Rome is widely known not only because of its rich culture and history but also because of the numerous wonderful sightseeing spots that are worth a visit. The Eternal City, as what Rome is also referred to, is also a home for beautifully designed fountains. One of which is the Barcaccia Fountain.
The Barcaccia Fountain, called in English as the Fountain of the Old Boat, was built to commemorate the great flood of the river Tiber that had happened in the Christmas of 1598. The fountain was designed by Pietro Bernini, the famous Gian Lorenzo Bernini’s father. Built around a century earlier than the Spanish Steps, the construction of the fountain was commissioned by the pope Urbano VIII. Because the Pope was mesmerized by the event, he ordered the foundation of the boat and Romans called it the Barcaccia which literally means “an old ugly boat”. The fountain was constructed exactly at the place where the boat was found when the water of the great flood subsided.
This Baroque style fountain is located just in front of the Spanish Steps at the Piazza di Spagna. It is also known as “Fountain of the Ugly Boat”. The fountain can be seen with symmetrical design and uses travertine as its main material. Travertine is one of the types of limestone that can be found abundantly in Tivoli. It can be derived from calcium carbonate precipitation in hot springs.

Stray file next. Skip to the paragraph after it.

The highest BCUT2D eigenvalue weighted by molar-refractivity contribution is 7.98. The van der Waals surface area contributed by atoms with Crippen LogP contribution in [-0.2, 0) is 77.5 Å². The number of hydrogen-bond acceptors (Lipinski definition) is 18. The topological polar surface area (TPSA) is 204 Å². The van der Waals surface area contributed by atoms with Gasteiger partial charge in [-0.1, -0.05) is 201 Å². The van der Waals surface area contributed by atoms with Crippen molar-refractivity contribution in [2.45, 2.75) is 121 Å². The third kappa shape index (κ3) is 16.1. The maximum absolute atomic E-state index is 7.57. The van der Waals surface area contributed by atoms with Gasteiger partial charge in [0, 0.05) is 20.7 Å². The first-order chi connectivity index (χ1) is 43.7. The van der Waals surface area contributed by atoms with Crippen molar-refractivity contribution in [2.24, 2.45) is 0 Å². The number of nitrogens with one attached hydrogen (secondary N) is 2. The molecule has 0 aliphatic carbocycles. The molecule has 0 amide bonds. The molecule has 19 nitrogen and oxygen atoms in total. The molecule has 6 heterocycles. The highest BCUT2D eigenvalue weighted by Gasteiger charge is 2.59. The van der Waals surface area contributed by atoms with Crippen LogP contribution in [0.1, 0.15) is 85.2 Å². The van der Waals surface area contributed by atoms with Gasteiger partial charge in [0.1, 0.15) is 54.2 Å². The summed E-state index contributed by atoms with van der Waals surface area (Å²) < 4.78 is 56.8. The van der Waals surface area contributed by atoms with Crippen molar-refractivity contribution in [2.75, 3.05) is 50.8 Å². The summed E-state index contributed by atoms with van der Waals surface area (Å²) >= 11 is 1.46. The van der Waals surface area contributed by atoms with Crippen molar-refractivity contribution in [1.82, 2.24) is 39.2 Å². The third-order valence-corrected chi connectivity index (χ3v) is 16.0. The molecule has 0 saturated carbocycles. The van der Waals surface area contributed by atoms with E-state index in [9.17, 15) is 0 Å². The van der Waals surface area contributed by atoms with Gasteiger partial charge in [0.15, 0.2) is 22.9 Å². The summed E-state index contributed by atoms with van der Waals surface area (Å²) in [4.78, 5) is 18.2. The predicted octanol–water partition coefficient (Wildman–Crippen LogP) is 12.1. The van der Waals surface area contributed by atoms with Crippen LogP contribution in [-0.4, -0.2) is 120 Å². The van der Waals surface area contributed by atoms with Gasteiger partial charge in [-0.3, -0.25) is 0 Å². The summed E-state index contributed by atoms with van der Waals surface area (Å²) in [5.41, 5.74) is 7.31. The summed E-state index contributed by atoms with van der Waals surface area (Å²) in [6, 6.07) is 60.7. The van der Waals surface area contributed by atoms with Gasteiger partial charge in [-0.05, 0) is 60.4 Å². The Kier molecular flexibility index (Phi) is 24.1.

The Barcaccia Fountain has a design of a half sunken boat and was built below street level. It looks like a stranded boat with water abounding over its bows. This uniquely designed fountain in Rome also has a low water pressure and has no water spectacle, the features that make it distinct from almost all of the fountains found in the Eternal City. The reason why the fountain has no spectacle is that the water that flows to the fountain is derived from the fresh water aqueduct called the Aqua Vergine which also has a low water pressure. Because of the low pressure of the water,
The Fountain of the Old Boat was formed in the likeness of the ancient typical ship which was used for the transportation of wine barrels through the Tiber River. The purpose behind the peculiar pattern of the fountain was more of a practical reason. Because of the low pressure of the water derived from the Acqua Vergine, the fountain has to be built below street level. The exterior portion of the fountain is decorated with the two coats-of arms of the family of Pope Urbano VIII while the interior portion is embellished with two Barberini “sun mouths” designed with water sprouting from a fan.
The artist behind this characteristic fountain is Pietro Bernini, one of the renowned Italian sculptors in the early times. He was born, raised and trained in Sesto Fiorentino, Tuscany. He then moved to Naples during his mid-life to work on the Certosa di San Martino, a once known monastery complex in Naples. His son, who happened to be more famous than him, was also born in Naples on 1598. Pietro Bernini died on August 29, 1629, at the age of 67, in the Eternal City.
Among his remarkable masterpieces are the carvings of St. John the Baptist in Sant’Andrea della Valle, the carving of the coronation of Clement VIII, the marble relief Assumption of the Virgin and the embellishments of the Paolina Chapel in Santa Maria Maggiore Basilica. He also worked in Rome for a number of projects under the supervision of Pope Paul V.